217px-simple-indifference-curves-svg

“Indifference Curves” over two goods by SilverStar at English WikipediaCC BY 2.5

You have (mathematically-defined) “rational” preferences between goods and services, and these preferences are assumed to stay the same. Since I’d done a degree which encompassed philosophy and politics as well as economics this annoyed me tremendously. What about politics? arguing? advertising? newspapers? alcohcol? moods? caffeine? sleepiness? Economics works by using simplified models, but the models were far too simplistic to encompass effects I thought were interesting. The wonderful, now-dead M. O. L. Bacharach helped me understand game theory which had a more sophisticated model of interactions and behaviour. Eventually I found Kahneman and Tversky‘s work on bounded rationality. As part of my PhD I came across the person-time-slices work of Derek Parfit and the notion of discontinuous personhood.

Ten years after I left the Economics, behavioural economics (which spawned Nudge, advertising principles applied to behavoural change) became mainstream. Scroll forward twenty years and I can see a simplistic view of the things that people want appearing again, but this time as media recommendations and social media content-stream personalisation. Once again there’s an underlying assumption that there’s something fundamental to us about our superficial wants, and that these “preferences” are immutable.

It’s naive to assume that because I have bought a lamp that I’ll want to buy more lamps and therefore lamps should follow me across the internet. It’s silly to assume that because I watched Midsomer Murders repeats last night while programming I’ll also want to watch it this evening with my partner. It’s against the available evidence to assume that my preferences will not change if I am constantly subjected to a stream of people or other sources expressing particular views. It’s cynical to base a business model on advertising and simultaneously claim that filtering algorithms used in social media do not affect behaviour. My options and wants are not immutable: they depend on the media I see and hear, as well as how I feel and who I’m with, where I go, and who I talk to. It’s not just about variations on a theme of me either: they can and will change over time.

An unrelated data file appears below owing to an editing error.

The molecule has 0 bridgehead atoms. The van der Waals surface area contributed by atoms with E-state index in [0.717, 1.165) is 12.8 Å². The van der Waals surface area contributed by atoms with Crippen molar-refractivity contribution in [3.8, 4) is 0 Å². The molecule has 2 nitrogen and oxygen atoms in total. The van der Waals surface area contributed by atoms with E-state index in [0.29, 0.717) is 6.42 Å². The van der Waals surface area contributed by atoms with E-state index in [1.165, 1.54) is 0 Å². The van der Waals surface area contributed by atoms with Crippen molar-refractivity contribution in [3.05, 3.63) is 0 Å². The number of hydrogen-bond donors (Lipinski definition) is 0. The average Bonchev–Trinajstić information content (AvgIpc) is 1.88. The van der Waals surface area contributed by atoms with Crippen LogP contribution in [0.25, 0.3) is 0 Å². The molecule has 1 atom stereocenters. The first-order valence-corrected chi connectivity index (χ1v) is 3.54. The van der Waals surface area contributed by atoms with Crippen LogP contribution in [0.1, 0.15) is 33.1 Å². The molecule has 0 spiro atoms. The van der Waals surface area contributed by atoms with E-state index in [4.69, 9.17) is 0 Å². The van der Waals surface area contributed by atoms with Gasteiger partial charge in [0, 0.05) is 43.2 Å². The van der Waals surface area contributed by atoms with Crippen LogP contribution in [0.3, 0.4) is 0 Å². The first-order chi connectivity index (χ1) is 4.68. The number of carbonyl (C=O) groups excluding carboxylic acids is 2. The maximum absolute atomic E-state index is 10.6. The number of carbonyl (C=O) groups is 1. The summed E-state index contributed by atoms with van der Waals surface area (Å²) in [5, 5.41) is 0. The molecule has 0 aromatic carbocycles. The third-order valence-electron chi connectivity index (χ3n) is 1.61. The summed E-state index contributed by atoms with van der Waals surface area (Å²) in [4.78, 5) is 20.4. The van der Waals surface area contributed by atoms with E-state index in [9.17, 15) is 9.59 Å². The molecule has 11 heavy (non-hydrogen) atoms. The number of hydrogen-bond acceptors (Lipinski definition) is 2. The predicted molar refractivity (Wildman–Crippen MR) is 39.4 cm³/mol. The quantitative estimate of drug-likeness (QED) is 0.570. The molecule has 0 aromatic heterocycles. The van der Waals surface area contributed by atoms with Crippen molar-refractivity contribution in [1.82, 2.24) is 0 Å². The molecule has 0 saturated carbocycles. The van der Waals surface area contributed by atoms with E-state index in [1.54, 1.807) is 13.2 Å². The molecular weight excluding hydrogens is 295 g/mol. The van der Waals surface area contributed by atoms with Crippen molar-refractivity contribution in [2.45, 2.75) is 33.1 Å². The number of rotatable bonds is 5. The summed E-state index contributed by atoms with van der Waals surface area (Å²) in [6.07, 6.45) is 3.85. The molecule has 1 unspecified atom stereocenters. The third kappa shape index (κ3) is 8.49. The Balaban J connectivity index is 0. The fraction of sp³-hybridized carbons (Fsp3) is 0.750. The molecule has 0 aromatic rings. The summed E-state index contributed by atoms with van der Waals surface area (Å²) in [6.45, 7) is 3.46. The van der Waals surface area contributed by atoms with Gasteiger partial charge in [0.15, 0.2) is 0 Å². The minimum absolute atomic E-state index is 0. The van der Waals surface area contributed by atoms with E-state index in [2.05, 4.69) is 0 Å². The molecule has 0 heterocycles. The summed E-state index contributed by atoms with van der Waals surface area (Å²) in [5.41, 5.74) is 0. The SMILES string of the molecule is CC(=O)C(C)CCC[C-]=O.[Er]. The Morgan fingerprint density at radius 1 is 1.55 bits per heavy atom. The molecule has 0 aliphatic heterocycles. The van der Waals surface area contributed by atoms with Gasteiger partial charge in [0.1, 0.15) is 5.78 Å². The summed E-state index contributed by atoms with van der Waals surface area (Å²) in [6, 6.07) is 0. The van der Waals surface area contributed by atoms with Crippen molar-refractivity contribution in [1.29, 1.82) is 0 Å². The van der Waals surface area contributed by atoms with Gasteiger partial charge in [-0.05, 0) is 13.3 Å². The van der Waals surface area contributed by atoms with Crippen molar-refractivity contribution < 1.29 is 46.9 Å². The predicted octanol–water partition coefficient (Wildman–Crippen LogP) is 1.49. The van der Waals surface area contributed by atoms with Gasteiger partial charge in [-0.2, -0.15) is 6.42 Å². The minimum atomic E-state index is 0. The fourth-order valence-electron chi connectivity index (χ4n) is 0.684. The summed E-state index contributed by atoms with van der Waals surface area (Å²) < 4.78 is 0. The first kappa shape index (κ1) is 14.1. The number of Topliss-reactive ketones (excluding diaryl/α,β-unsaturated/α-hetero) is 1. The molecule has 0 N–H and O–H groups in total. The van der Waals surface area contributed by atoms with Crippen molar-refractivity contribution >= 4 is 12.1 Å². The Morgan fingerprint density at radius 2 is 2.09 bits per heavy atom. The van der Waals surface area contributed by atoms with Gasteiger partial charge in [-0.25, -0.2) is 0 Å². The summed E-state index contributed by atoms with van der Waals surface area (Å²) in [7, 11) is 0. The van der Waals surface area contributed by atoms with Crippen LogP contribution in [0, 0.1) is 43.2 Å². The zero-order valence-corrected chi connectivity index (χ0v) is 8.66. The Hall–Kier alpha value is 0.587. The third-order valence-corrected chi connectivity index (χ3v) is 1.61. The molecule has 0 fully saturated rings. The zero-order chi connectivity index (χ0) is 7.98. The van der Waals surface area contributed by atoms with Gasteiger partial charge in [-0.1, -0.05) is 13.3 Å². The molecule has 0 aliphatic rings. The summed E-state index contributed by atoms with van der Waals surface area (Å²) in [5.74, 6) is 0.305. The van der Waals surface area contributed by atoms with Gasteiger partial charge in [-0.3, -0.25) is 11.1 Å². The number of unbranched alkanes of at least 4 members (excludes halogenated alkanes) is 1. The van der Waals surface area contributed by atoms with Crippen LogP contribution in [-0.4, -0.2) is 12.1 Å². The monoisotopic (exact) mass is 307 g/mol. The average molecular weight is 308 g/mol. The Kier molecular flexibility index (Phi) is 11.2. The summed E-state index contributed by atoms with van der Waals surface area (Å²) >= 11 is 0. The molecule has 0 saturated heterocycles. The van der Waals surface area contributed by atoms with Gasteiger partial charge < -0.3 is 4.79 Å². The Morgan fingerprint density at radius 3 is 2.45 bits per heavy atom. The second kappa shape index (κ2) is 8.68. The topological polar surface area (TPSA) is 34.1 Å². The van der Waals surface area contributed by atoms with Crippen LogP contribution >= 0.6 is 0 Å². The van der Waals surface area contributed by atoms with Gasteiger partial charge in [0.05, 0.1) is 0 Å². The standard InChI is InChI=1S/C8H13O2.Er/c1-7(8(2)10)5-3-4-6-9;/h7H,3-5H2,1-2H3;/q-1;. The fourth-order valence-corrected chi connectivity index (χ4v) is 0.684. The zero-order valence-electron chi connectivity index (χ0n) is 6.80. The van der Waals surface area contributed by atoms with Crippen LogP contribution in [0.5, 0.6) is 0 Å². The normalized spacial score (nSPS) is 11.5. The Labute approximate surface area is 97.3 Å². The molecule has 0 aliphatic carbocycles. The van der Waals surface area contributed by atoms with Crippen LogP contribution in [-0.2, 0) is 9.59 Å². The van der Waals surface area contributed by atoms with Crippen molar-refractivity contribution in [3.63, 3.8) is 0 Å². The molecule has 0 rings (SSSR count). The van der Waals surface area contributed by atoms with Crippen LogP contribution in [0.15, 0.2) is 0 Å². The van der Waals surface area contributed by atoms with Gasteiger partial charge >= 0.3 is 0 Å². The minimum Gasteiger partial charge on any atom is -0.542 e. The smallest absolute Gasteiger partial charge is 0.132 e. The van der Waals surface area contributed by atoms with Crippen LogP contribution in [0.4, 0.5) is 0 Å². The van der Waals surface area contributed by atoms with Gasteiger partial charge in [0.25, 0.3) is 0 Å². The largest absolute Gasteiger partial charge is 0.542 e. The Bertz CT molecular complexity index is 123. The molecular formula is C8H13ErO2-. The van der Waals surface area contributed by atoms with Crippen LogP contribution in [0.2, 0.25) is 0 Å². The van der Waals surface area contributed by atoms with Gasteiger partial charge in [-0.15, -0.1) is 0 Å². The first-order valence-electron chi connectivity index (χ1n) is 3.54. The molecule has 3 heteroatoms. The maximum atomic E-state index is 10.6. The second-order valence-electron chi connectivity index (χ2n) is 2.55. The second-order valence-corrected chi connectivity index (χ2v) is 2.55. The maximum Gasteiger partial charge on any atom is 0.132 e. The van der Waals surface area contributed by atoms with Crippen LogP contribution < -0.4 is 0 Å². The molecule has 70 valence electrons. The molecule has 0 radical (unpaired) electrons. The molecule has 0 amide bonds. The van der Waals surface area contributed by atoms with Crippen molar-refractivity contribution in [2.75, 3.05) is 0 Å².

I’m looking at the media side of this in my day job. I think personalised media recommendations are wrongheaded in that they assume there’s a fundamental “me” to be addressed; and I think that hyper-personalised recommendations can be hugely damaging to people and civic society. I think that negotiated space between people of different options is an essential component of democracy and civilised living. I think a part of this is giving people the opportunity and practice of negotiating their shared media space by using media devices together. So that’s what we’re doing.

Anyway. Rant over. Back to libbybot.